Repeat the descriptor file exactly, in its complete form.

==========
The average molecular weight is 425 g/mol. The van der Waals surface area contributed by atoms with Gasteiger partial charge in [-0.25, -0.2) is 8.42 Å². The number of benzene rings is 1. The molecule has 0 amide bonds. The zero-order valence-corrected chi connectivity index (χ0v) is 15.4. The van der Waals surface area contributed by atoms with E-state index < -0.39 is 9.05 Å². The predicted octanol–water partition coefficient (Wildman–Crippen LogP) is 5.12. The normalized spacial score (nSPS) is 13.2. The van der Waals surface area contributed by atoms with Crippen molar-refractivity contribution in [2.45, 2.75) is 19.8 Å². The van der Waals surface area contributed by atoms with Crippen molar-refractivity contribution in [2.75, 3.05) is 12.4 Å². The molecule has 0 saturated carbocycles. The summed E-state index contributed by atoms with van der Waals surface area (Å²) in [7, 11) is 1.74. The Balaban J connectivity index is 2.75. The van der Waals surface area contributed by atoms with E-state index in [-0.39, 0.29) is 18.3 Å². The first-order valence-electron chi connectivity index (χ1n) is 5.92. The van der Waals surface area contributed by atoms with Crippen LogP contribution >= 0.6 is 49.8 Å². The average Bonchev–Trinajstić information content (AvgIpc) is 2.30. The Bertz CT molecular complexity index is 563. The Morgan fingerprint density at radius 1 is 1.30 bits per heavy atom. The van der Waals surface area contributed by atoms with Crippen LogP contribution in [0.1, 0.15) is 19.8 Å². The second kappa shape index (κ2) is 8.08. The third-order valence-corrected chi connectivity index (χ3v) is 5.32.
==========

The average molecular weight is 425 g/mol. The van der Waals surface area contributed by atoms with Gasteiger partial charge in [-0.25, -0.2) is 8.42 Å². The number of benzene rings is 1. The molecule has 0 amide bonds. The zero-order valence-corrected chi connectivity index (χ0v) is 15.4. The van der Waals surface area contributed by atoms with E-state index < -0.39 is 9.05 Å². The predicted octanol–water partition coefficient (Wildman–Crippen LogP) is 5.12. The normalized spacial score (nSPS) is 13.2. The van der Waals surface area contributed by atoms with Crippen molar-refractivity contribution in [2.45, 2.75) is 19.8 Å². The van der Waals surface area contributed by atoms with Crippen molar-refractivity contribution in [2.75, 3.05) is 12.4 Å². The molecule has 0 saturated carbocycles. The summed E-state index contributed by atoms with van der Waals surface area (Å²) in [7, 11) is 1.74. The Balaban J connectivity index is 2.75. The van der Waals surface area contributed by atoms with E-state index in [-0.39, 0.29) is 18.3 Å². The first-order valence-electron chi connectivity index (χ1n) is 5.92. The van der Waals surface area contributed by atoms with Crippen LogP contribution >= 0.6 is 49.8 Å². The average Bonchev–Trinajstić information content (AvgIpc) is 2.30. The Bertz CT molecular complexity index is 563. The Morgan fingerprint density at radius 1 is 1.30 bits per heavy atom. The van der Waals surface area contributed by atoms with Crippen LogP contribution in [0.1, 0.15) is 19.8 Å². The second kappa shape index (κ2) is 8.08. The third-order valence-corrected chi connectivity index (χ3v) is 5.32.